“Ben Macintyre’s rollicking, spellbinding Agent Zigzag blends the spy-versus-
spy machinations of John le Carré with the high farce of Evelyn Waugh.”
—William Grimes, The New York Times
A New York Times Notable Book of the Year
A Washington Post Best Book of 2007
One of the Top 10 Best Books of 2007 (Entertainment Weekly)
New York Times Best of the Year Round-Up
New York Times Ed
Eddie Chapman (codename: ZigZag) was, among other things, the head of the "Jelly Gang" (they used gelignite to break into safes), a bit of a lady's man living in "the wor ...more
While not as interesting a read as Macintyre's Operation Mincemeat: How a Dead Man and a Bizarre Plan Fooled the Nazis and Assured an Allied Victory, the true story of double agent Eddie Chapman still had its moments. Chapman was a thief, a con-man, a ladies man (with a girl in every port, so to speak) and a hustler.
I liked him immensely.
What a charming rogue. The kind of guy you'd like to have drinks with, but not the kind you'd "take home to mother" (thanks, Rick ...more
One good thing has emerged from this failed reading. I realise I don’t much like biographies and autobiographies. There have been a couple that really shone for me, but it’s a genre I often find myself struggling with. I find them plodding – perhaps ...more
A word should be said about Britain's MI5 unit. After reading this book and Operation Mincemeat by the same author, it would appear that Great Britain had the best Military Intelligence unit in W ...more
The author was blessed with a priceless true story, but that's only the beginning. I consider this the best history of WWII clandestine activities ever written, and quite possibly the best work of nonfiction I've ever read. Blindingly talented with superb timing and good taste, Ben Macintyre leads you from wartime Britain to France to No ...more
This is the extremely well-written story about a double agent working for England during the Second World War. His code name was Zigzag, although his real name was Eddie Chapman; although he used a variety of aliases during his career. Chapman was recruited and trained by the Nazis to work for them. When he was out of spy school, and made his first trip to England – parachuting in to a secluded spot – ...more
"So fiction then." my co-worker replied.
"No way, they can't write fiction this absurd. It'd never get published." (in a later chapter, an MI5 interrogator wrote almost that same line into Eddie Chapman's f ...more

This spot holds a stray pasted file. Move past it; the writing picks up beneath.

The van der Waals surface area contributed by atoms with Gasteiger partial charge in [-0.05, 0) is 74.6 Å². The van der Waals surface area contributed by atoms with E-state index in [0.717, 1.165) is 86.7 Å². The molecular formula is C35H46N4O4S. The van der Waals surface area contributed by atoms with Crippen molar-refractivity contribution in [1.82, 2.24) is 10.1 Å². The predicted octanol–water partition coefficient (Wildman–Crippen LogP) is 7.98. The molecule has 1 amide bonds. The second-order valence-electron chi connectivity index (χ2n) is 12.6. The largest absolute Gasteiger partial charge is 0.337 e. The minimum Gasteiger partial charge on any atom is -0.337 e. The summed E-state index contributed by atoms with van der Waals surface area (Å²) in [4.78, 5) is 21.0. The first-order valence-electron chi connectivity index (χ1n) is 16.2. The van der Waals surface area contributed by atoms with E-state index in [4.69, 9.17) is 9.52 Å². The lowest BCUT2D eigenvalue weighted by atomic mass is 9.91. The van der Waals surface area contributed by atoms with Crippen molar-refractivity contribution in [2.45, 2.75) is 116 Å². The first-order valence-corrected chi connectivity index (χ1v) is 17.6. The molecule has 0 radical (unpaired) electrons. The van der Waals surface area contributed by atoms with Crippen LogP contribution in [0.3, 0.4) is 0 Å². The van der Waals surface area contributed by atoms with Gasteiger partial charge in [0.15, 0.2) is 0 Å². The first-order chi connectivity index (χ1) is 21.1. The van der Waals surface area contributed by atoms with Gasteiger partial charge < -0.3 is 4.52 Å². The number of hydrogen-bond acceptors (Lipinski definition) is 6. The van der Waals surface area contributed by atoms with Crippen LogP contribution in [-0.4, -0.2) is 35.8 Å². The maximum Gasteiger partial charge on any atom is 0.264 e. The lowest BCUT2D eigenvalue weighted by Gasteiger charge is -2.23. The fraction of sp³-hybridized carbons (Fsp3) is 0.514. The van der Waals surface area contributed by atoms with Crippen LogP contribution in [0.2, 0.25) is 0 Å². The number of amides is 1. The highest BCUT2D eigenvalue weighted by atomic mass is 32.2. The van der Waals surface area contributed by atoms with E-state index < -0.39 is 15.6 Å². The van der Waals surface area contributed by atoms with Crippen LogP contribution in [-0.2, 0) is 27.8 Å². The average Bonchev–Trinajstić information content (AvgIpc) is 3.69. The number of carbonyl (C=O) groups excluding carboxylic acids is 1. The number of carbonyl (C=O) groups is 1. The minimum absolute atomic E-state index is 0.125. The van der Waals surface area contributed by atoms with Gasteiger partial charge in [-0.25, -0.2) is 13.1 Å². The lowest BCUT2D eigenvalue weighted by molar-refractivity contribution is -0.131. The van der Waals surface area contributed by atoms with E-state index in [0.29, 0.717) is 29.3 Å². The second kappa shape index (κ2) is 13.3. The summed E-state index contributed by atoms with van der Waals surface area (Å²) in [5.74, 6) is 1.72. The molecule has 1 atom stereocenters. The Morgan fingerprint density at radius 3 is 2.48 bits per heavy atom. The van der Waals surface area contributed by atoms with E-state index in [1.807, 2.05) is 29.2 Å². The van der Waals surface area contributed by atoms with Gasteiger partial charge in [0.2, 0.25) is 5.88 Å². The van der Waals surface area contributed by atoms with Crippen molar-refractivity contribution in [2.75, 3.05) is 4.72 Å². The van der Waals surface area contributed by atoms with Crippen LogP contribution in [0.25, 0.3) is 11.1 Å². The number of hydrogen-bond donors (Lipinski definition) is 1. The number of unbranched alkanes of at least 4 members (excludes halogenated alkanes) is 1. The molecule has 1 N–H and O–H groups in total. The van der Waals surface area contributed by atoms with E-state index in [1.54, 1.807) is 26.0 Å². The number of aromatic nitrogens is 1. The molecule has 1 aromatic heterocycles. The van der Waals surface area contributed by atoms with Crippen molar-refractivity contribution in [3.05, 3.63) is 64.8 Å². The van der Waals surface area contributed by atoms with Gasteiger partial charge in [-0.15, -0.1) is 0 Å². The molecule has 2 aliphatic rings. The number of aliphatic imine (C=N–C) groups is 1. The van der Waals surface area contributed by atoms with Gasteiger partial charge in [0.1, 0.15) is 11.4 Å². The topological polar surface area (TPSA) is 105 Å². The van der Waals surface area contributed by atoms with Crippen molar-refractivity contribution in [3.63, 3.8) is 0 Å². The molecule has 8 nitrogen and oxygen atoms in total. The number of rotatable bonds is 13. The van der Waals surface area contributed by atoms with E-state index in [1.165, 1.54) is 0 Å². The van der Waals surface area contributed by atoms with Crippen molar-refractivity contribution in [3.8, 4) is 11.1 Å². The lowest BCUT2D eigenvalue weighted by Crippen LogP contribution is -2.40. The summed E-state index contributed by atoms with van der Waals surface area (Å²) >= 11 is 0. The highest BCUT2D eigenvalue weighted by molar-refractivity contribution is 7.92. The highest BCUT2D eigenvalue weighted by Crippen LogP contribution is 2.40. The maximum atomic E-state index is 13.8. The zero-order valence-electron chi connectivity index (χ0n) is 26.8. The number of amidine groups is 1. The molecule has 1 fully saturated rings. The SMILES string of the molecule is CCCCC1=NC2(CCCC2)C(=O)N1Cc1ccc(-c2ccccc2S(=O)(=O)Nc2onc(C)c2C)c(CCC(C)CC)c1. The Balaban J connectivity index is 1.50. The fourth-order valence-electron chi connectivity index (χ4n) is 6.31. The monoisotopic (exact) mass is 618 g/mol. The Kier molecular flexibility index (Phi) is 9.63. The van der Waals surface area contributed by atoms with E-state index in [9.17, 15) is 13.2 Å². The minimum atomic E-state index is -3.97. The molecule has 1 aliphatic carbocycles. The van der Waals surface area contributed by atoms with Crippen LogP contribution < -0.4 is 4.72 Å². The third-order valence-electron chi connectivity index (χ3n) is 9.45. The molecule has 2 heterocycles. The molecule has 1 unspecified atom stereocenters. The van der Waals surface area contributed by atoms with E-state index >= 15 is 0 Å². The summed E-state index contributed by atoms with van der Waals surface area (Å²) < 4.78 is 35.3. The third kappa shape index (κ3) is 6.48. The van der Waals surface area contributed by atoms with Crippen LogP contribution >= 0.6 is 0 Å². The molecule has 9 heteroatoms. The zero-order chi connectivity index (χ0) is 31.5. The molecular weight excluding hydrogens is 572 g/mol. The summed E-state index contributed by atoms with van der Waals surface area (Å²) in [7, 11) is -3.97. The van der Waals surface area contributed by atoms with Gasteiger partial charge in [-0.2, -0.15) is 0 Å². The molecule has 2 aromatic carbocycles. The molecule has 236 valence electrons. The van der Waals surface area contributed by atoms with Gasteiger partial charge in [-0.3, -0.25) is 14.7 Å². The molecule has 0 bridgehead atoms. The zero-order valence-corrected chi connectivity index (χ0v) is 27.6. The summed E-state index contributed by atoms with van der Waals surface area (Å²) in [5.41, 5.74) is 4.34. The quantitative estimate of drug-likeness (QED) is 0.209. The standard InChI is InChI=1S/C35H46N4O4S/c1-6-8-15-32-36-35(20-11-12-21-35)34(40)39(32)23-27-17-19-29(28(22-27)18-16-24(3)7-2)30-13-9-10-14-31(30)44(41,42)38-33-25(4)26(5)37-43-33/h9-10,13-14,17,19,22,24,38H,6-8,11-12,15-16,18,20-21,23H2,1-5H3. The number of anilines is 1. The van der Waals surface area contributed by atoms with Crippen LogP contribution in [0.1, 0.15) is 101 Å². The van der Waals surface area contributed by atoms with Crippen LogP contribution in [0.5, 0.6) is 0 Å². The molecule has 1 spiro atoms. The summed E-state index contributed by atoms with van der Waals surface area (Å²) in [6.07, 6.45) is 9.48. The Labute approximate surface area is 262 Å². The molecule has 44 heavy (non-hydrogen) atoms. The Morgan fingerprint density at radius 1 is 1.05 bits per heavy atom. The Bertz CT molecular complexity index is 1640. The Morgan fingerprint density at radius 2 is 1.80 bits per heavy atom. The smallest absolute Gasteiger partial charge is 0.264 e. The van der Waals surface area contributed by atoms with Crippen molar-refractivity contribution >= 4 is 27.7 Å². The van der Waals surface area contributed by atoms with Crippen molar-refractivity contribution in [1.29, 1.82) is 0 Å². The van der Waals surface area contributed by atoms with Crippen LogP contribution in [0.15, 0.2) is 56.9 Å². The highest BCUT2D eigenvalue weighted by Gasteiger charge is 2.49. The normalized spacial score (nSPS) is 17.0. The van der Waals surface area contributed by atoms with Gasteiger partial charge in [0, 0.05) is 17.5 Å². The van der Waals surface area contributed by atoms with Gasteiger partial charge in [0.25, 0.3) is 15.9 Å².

Expect a wildly careening, ribald series of chase scenes, foxy schemes, somber imprisonments, and explosions galore. Oh, and prepare to have your moral and imaginative limits stretched and then stretched ...more
The tiniest details tell a lot : when they wanted to convince the other side that a certain secret chunk of war technology was available, deadly and miniaturized for easy concealment, the British Secret ...more
Unless.... it's really very good.
Agent Zigzag tells the tale of Eddie Chapman, bank robber and ladies man, who finds his Channel Island prison suddenly run by an occupying German army. He offers to spy for the Nazis, and then while training in occupied France, memorizes as much as he can so he can give enemy information to the Brits.
Chapman is an amazing character, as are his German and ...more
So we have here the true story of an amazing double agent who was a master confidence man, absolutely fearless, and a notorious womanizer. In short a ch ...more
I finished Agent ZigZag: A True Story of Nazi Espionage, Love, and Betrayal by Ben MacIntyre, an account of British triple agent Eddie Chapman during WWII. While I did not like it as much as MacInyre's Operation Mincemeat: How a Dead Man and a Bizarre Plan Fooled the Nazis and Assured an Allied Victory (reviewed here; gotta' love the titles), Agent ZigZag is a fascinating look at Britain's utilization of a handsome, brazen young criminal who was finally arrested and jailed on occupied Jersey, ...more
Colonel Robin 'Tin Eye' Stephens: “Fiction has not, and probably nev ...more
Never a truer word has been written or spoken for Chapman's exploits for both the Germans and the British very nearly defy belief. How he held it all together and lied his way through World War II as a do ...more
Other reviewers have comp ...more
Having just read the fiction novel "Eye of the Needle" which dealt with espionage and counterespionage during World War II, it was an interesting contrast to read "Agent Zigzag" which dealt with the same from a non-fiction standpoint. And Mark Twain was correct, truth IS stranger than fiction. If Agent Zigzag was a fiction novel, I would've characterized it as too outlandish to be believable. Agent Zigzag (aka Eddie Chapman) was a British double agent who made repeated trips in ...more
"Fiction has not, and probably never will, produce an espionage story to rival in fascination and impr ...more
I love how we never really find out where Chapman's loyalty lies; money, country or simply the excitement of danger. The implica ...more
Yet again, Ben Macintyre reveals his ultra diligent research skills as he brings us the story of Eddie Chapaman, a disaffected northern crook who spies for the Nazis in WW2, wins the Iron Cross - and yet was making a massive contribution to the Allies' war effort all along by acting, in reality, as a double agent.
Although there are fleeting references to Ian Fleming, who was part of the British S ...more
In July 2006, Macintyre wrote an article in The Times entitled "How wiki-wiki can get sticky", criticising the limitations of Wikipedia. He cited the self-regulation system as inadequate when literally "anyone" could add supposed "facts" to Wikipe ...more
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Thus the scion of a great banking dynasty learned how to rob a bank.”